In the United States, more than one-third of all adults have metabolic syndrome. This is an astonishing figure, especially because these risk factors can be modified.

What keeps some who are obese or overweight ‘metabolically healthy’?

In recent years, researchers have learned that some people who are overweight or obese do not demonstrate the other risk factors that are part of metabolic syndrome, and therefore these people have a lower-than-expected risk of cardiovascular disease. In a study reported in this month’s AJN (“Examining the Links Between Lifestyle Factors and Metabolic Syndrome“), a group of Taiwanese nurse researchers set out to learn whether there might be lifestyle factors that keep this subgroup of people “metabolically healthy,” protecting them from the other cardiovascular risk factors that usually come with extra weight.

Lifestyle factors associated with prevention.

Dr. Shu-Hung Chang and colleagues performed community-based physical exams on more than 700 people in northern Taiwan and questioned them about lifestyle factors including smoking, drinking, exercise, and the foods they ate. The researchers found that overweight and obese people who quit smoking, exercised, […]

Remembering a Tough NYC Detective on the 41st Great American Smokeout

Photo of AJN editor-in-chief Shawn Kennedy AJN editor-in-chief Shawn Kennedy

My uncle Joe embodied the persona of the old-time tough NYC Irish detective—he was over six feet tall, had piercing blue eyes and white hair, always wore a tan raincoat, and always had a cigarette in his hand. As a child, my siblings and I were always a little bit afraid of him. That image faded, though, and my last image of him was hunched over, with an oxygen cannula, trying to breathe. All those cigarettes added up, and after a lifetime of smoking, he died from chronic lung disease. This was before the landmark report on smoking and health issued by the U.S. surgeon general in 1964. Tiffany, 35, Louisiana; quit smoking at 34; smoke-free since January 2012. (CDC) Tiffany, 35, Louisiana; quit smoking at 34; smoke-free since January 2012. (CDC)

Today is the 41st annual Great American Smokeout—the day created by the American Cancer Society (ACS) to help encourage smokers to quit smoking. According to the Centers for Disease Control and Prevention (CDC), smoking is the leading cause of preventable death and […]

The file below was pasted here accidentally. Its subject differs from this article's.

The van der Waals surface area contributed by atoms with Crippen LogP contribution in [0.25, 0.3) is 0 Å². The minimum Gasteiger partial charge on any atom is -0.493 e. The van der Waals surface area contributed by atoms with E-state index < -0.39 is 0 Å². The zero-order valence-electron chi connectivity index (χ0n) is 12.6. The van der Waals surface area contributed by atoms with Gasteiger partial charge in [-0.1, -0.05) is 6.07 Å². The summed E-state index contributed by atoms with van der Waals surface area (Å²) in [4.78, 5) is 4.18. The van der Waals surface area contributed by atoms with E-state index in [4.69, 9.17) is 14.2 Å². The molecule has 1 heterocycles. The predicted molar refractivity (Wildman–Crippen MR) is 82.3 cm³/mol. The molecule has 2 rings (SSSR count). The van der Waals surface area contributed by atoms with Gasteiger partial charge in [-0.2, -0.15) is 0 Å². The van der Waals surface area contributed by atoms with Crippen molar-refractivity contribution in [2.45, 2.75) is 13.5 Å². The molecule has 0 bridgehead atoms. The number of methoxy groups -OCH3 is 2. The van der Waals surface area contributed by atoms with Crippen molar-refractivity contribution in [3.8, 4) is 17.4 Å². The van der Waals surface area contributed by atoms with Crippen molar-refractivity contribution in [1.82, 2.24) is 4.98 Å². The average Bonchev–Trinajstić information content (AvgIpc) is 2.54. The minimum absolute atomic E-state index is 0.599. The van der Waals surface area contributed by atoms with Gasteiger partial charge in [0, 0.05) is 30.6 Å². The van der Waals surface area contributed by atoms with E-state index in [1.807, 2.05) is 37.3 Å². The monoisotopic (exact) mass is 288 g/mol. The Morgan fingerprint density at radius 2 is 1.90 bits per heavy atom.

Nurses, Exercise, Time: Hitting a Nerve

Flickr creative commons/ Richard Masoner Flickr creative commons/ Richard Masoner

Hitting a Nerve. I received several recent emails about an editorial I wrote in the April issue of AJN, in which I discussed nurses’ health practices, including exercise, in conjunction with one of our feature articles, Original Research: An Investigation into the Health-Promoting Lifestyle Practices of RNs.”

The authors found that, for study participants,

physical activity and stress management scores were low for the entire group of RNs.”

Drawing a connection between these findings and recent research by Letvak and colleagues suggesting an association between nurses’ health and job performance, I wrote, “If the nurse caring for you or your loved one is suffering from fatigue and stress, she or he may be more apt to make an error or to sustain a workplace injury.”

Judging from the emails I received, I hit a chord. The writers stressed the difficulty of working full time and, in many cases, caring for a family as well. Often, they said, they had little energy left over for themselves. One writer, though, did say that my editorial was the ‘kick’ she needed to get back to walking! […]